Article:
Already, there are auspicious signs for housing.
The North Carolina-based Landmark Group expects to present drawings to the Tyler Planning and Zoning Commission within weeks, said consultant Paul Fitch.
The $11 million proposal calls for renovating the Moore Grocery building at 408 N. Broadway Ave., about three blocks north of the square. It will hold about 88 apartments.
The city of Tyler facilitated the project through federal grants in the form of tax credits, and the city committed $308,100 toward development costs. As a result, Landmark can set rent lower than market rates. To comply with federal rules, tenants will have to have incomes below 60 percent of the nationwide median household income, Fitch said. Based on 2005 census estimates, a tenant's household income would have to be below $27,745.
As for county government, much, of course, hinges on plans for the jail and courthouse. Commissioners and a planning committee indicate they prefer a downtown location, but all else remains undecided.
"Government entities are kind of the Macy's of today," said Beverly Abell, director of Heart of Tyler, the nonprofit group that promotes downtown. "Government is the department store, the anchor of downtowns today."
O'Sullivan, standing in the lobby of the Liberty, was musing about county and city master plans when an Erwin Street pedestrian in a suit and tie, clutching a briefcase, did a double-take upon seeing the front door open.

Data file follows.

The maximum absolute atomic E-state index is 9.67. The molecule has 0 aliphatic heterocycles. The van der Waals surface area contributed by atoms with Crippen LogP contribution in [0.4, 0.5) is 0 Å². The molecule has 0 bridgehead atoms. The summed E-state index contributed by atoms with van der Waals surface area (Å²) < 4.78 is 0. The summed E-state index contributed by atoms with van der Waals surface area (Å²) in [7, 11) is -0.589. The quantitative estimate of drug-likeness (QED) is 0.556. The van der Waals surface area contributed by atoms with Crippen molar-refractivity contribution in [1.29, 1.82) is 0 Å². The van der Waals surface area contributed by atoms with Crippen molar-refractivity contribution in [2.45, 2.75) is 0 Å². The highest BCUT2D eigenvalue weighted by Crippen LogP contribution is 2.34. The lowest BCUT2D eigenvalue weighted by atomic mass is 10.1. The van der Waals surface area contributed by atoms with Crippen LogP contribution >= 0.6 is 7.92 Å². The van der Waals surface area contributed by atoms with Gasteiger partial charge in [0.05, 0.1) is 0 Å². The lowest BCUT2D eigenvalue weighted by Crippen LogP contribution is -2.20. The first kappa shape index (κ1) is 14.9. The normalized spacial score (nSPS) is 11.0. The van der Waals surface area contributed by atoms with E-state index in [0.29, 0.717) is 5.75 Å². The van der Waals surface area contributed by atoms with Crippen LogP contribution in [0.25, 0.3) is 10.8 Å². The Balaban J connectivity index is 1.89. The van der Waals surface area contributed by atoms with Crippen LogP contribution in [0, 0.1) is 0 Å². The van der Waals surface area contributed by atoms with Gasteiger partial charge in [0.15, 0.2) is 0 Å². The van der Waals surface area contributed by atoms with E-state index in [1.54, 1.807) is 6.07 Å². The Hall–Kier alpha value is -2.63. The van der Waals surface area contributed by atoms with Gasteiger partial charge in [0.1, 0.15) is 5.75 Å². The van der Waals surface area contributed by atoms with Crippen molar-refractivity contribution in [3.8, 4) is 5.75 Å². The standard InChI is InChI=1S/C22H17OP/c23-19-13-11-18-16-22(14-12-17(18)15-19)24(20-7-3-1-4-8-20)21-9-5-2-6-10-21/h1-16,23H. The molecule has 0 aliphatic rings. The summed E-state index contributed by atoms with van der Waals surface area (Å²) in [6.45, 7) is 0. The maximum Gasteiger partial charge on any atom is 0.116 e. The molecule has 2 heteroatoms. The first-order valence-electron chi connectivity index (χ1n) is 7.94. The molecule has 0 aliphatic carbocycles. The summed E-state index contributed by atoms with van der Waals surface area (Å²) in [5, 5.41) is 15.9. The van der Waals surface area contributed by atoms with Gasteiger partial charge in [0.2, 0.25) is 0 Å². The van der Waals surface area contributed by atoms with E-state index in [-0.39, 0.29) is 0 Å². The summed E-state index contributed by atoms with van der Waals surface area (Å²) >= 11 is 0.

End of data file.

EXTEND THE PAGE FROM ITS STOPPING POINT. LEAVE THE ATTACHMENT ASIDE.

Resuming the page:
"What y'all about to do?" the man asked.
"Well, we don't know yet," O'Sullivan said. "We just bought it, so we're going to do something."
"Is it going to be a theater-type thing?"
"I doubt it ... but something will come in."
"That's good! Progress!"
There's no shortage of demand for O'Sullivan projects, or for downtown beds in general. Strangers, mostly young singles and couples seeking an escape from a generic strip-mall culture, already know O'Sullivan's name when they call Ms. Abell at Heart of Tyler. The O'Sullivans seldom advertise their properties, but they stay full.
Demand for carbon arc lamp projectors, however, is not as certain. O'Sullivan thinks he may sell them on eBay.
The interior of the Liberty will lose its stage, and its tenants will see few interior reminders of its past. But O'Sullivan, who as a boy watched those projectors work their magic here, plans to leave one big reminder intact.
"The marquee will stay," he said, "and it will be the Liberty."
Mark Collette covers covers Tyler city government, planning and zoning and the Parks Board. He can be reached at 903.596.6303. e-mail: firstname.lastname@example.org